Up and down the Kennebec Valley: Ponds named after people

by Mary Grow

Webber Pond

Returning to early settlers who had ponds named after them and related topics (discussed in many recent articles in this series), your writer starts with a reader’s question: is Webber Pond in Vassalboro named for Charles Webber, mentioned at the end of the Jan. 11 article?

Vassalboro historian Alma Pierce Robbins’ account of the Webber family’s early days in Vassalboro says firmly, “Maybe”; and if not Charles, almost certainly a family member. Other sources offer an unusually wide variety of conflicting information that adds up to the same answer.

In her chapter on Vassalboro’s first families, Robbins compiled a list, using as sources the 1792 town valuation report (compiled by Charles Webber and two other assessors) and the 1800 national census.

From these sources she named five Webbers in Vassalboro by 1800: Charles and Charles, Jr., Eliot, Hannah and John. If an on-line genealogy is accurate, Charles was Charles B. Webber – few other sources use any middle initial – and he was one of Vassalboro’s first settlers.

On the town website, 11 Webbers are listed as buried in the Webber family cemetery in Riverside. One is Charles, born c. 1741 and died Nov. 20, 1819, identified as a veteran.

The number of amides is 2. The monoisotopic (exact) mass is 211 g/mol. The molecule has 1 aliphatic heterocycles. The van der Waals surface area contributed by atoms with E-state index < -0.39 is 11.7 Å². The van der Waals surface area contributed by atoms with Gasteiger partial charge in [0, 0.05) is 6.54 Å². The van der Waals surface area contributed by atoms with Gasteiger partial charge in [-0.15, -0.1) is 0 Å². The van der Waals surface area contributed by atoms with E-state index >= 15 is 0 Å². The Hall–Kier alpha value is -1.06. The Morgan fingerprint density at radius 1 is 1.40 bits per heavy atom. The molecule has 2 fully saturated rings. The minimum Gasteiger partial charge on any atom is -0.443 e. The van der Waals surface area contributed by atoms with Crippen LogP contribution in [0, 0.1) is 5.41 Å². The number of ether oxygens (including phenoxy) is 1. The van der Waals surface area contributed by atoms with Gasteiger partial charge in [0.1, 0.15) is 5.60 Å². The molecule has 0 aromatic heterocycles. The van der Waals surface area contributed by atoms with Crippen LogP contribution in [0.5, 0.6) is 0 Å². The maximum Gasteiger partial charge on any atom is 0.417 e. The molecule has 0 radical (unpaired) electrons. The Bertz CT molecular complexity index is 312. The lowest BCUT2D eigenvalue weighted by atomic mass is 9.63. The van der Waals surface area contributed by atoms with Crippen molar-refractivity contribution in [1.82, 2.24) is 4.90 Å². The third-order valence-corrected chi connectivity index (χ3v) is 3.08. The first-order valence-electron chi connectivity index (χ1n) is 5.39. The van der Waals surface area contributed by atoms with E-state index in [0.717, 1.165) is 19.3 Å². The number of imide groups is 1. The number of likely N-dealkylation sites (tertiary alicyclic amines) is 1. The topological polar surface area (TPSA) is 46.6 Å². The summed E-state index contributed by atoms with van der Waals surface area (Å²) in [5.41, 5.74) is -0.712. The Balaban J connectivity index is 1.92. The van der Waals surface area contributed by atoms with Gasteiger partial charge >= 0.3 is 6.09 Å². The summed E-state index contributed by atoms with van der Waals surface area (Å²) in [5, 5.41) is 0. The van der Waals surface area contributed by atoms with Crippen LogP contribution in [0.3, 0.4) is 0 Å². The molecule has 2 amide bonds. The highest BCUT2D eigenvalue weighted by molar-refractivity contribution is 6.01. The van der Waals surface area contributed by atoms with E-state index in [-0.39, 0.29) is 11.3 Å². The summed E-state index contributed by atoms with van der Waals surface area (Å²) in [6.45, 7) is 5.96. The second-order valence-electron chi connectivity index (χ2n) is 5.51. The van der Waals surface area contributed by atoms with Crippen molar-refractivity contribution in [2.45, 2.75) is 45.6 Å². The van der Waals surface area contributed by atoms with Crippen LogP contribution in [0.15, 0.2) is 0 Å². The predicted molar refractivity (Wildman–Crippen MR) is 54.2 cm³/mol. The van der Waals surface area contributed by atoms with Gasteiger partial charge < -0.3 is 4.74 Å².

Riverside is the section of southwestern Vassalboro that used to be one of the town’s villages, first called Brown’s Corner and located on “the river road” north of the Augusta line. The river road was the current Riverside Drive/Route 201, approximately.

The 1856 Vassalboro map shows Brown’s Corner as an intersection of the river road and an east-west road crossing it at a right angle and going to the Kennebec. The intersection is south of Seven Mile Brook, between the brook and the Augusta line, and has a cluster of more than a dozen buildings.

Kennebec County historian Henry Kingsbury wrote that early 19th century buildings there included a tavern, a store, a post office (“which in 1826 did a total business of $33.25”) and a Grange Hall. There were successive mills closer to the river, and at the landing two local men “built several small vessels.”

Among those who came to Vassalboro before Charles Webber, according to several sources, was his brother, Joseph.